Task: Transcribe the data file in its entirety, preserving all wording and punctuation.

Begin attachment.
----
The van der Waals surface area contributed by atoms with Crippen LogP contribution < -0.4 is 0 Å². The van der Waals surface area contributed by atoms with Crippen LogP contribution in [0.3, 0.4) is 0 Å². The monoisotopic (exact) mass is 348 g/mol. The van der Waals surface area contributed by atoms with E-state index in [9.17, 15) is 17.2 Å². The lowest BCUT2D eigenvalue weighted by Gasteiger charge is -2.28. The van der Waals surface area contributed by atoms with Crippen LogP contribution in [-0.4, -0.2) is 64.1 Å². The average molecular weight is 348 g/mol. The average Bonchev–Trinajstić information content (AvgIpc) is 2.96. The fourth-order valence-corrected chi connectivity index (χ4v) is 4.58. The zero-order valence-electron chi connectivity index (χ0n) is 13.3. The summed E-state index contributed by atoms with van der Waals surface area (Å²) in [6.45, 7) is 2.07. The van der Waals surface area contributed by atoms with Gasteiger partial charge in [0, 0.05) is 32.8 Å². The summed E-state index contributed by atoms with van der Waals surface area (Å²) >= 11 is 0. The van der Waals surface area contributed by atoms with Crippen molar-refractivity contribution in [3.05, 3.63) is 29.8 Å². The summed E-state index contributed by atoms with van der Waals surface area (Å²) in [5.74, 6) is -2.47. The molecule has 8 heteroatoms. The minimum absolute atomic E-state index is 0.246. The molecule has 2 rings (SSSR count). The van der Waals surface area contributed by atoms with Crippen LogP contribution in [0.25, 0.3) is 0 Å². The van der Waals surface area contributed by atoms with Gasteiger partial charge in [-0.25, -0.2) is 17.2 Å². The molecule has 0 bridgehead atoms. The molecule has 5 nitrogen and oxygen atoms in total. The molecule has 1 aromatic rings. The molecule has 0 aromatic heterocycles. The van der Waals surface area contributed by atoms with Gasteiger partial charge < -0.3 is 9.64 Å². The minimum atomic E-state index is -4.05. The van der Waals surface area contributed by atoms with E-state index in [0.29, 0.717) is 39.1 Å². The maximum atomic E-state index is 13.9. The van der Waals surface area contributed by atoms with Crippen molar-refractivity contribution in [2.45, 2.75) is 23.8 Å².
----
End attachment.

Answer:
The van der Waals surface area contributed by atoms with Crippen LogP contribution < -0.4 is 0 Å². The van der Waals surface area contributed by atoms with Crippen LogP contribution in [0.3, 0.4) is 0 Å². The monoisotopic (exact) mass is 348 g/mol. The van der Waals surface area contributed by atoms with E-state index in [9.17, 15) is 17.2 Å². The lowest BCUT2D eigenvalue weighted by Gasteiger charge is -2.28. The van der Waals surface area contributed by atoms with Crippen LogP contribution in [-0.4, -0.2) is 64.1 Å². The average molecular weight is 348 g/mol. The average Bonchev–Trinajstić information content (AvgIpc) is 2.96. The fourth-order valence-corrected chi connectivity index (χ4v) is 4.58. The zero-order valence-electron chi connectivity index (χ0n) is 13.3. The summed E-state index contributed by atoms with van der Waals surface area (Å²) in [6.45, 7) is 2.07. The van der Waals surface area contributed by atoms with Gasteiger partial charge in [0, 0.05) is 32.8 Å². The summed E-state index contributed by atoms with van der Waals surface area (Å²) >= 11 is 0. The van der Waals surface area contributed by atoms with Crippen molar-refractivity contribution in [3.05, 3.63) is 29.8 Å². The summed E-state index contributed by atoms with van der Waals surface area (Å²) in [5.74, 6) is -2.47. The molecule has 8 heteroatoms. The minimum absolute atomic E-state index is 0.246. The molecule has 2 rings (SSSR count). The van der Waals surface area contributed by atoms with Crippen LogP contribution in [0.25, 0.3) is 0 Å². The van der Waals surface area contributed by atoms with Gasteiger partial charge in [-0.25, -0.2) is 17.2 Å². The molecule has 0 bridgehead atoms. The molecule has 5 nitrogen and oxygen atoms in total. The molecule has 1 aromatic rings. The molecule has 0 aromatic heterocycles. The van der Waals surface area contributed by atoms with Gasteiger partial charge < -0.3 is 9.64 Å². The minimum atomic E-state index is -4.05. The van der Waals surface area contributed by atoms with E-state index in [0.29, 0.717) is 39.1 Å². The maximum atomic E-state index is 13.9. The van der Waals surface area contributed by atoms with Crippen molar-refractivity contribution in [2.45, 2.75) is 23.8 Å².